Terry Anderson: US journalist held hostage in Lebanon for years dies at 76

A man in glasses holds his hands up as he walks through a door
Anderson entering a press conference in Syria after his release in 1991 [Reuters]

Terry Anderson, a US journalist held hostage for nearly seven years during Lebanon's civil war, has died aged 76.

Anderson was the chief Middle East correspondent for the Associated Press (AP) when he was captured by Islamist militants in 1985 during what became known as the Lebanon hostage crisis.

He died at his home in Greenwood Lake, New York, following complications from heart surgery, his daughter said.

Sulome Anderson said he had found peace in recent years after the ordeal.

"He never liked to be called a hero, but that's what everyone persisted in calling him," she said.

"Though my father's life was marked by extreme suffering during his time as a hostage in captivity, he found a quiet, comfortable peace in recent years.

"I know he would choose to be remembered not by his very worst experience, but through his humanitarian work with the Vietnam Children's Fund, the Committee to Protect Journalists, homeless veterans and many other incredible causes."

Louis Boccardi, who ran AP during Anderson's captivity, also remembered him as a "hero".

"The word 'hero' gets tossed around a lot but applying it to Terry Anderson just enhances it," Mr Boccardi said.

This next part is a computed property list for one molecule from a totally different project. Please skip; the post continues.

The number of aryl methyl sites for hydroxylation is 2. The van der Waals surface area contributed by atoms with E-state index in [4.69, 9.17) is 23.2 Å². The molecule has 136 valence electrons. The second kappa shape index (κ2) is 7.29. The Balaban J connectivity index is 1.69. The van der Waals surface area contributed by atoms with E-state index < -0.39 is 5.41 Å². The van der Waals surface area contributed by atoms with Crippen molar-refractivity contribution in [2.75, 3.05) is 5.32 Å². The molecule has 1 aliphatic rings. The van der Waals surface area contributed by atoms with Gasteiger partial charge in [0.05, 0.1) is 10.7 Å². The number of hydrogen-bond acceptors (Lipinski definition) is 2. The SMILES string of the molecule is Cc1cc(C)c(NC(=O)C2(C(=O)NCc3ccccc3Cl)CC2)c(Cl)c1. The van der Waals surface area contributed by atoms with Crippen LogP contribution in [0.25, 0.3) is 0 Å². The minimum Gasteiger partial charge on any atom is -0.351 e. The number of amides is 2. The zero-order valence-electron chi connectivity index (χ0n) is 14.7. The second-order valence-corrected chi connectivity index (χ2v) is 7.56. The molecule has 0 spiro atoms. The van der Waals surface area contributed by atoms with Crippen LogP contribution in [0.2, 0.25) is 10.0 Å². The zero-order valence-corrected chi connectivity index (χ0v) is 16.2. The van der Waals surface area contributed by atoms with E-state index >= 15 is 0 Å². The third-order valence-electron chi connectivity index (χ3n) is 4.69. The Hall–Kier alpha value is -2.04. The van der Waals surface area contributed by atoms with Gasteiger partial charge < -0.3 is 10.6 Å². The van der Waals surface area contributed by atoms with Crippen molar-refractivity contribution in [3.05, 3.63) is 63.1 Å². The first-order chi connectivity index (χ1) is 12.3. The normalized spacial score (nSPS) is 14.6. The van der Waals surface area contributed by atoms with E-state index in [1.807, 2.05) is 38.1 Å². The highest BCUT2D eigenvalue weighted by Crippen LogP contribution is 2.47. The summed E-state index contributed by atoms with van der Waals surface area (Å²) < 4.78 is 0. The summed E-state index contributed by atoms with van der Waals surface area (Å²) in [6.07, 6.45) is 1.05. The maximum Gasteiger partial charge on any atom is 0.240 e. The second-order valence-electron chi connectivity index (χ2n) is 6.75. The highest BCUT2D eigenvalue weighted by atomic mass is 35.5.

Anderson, who had seen combat during his service in the US Marines during the Vietnam War, was abducted in Beirut on 16 March, 1985.

He had just finished playing a game of tennis during a day off when gunmen dragged him into a car and sped away.

His sister Peggy Say, who died in 2015, fiercely advocated for the release of her brother and his fellow captives.

The majority of the more than 100 held between 1982 and 1992 were from the US and western Europe, including Church of England envoy Terry Waite who was taken hostage by the group holding Anderson when negotiations broke down on 20 January 1987. Waite was freed in 1991 after 1,763 days.

Anderson passed on news of the outside world to Waite, who had spent years in solitary confinement, by developing a system of tapping on the walls between their cells.

Both men endured being chained, beaten and threatened. Anderson - who spent much of the time blindfolded and was forced to sleep on a thin, dirty mattress on the floor - later recalled that he "almost went insane", and credited his Catholic faith for saving him.

He was eventually released in 1991 as the civil war ended - following 2,454 days in captivity which made him the longest-held Western hostage.

Anderson met his daughter, who was born shortly after his abduction, for the first time when she was six years old.

After his release, Anderson taught journalism at various US colleges including Columbia University in New York before retiring in 2015.

Anderson also struggled with post-traumatic stress disorder, AP reported, and through his poor investments, lost millions of dollars that he had won in frozen Iranian assets as a result of his ordeal.

He also wrote a best-selling autobiography, Den of Lions, detailing his time in captivity.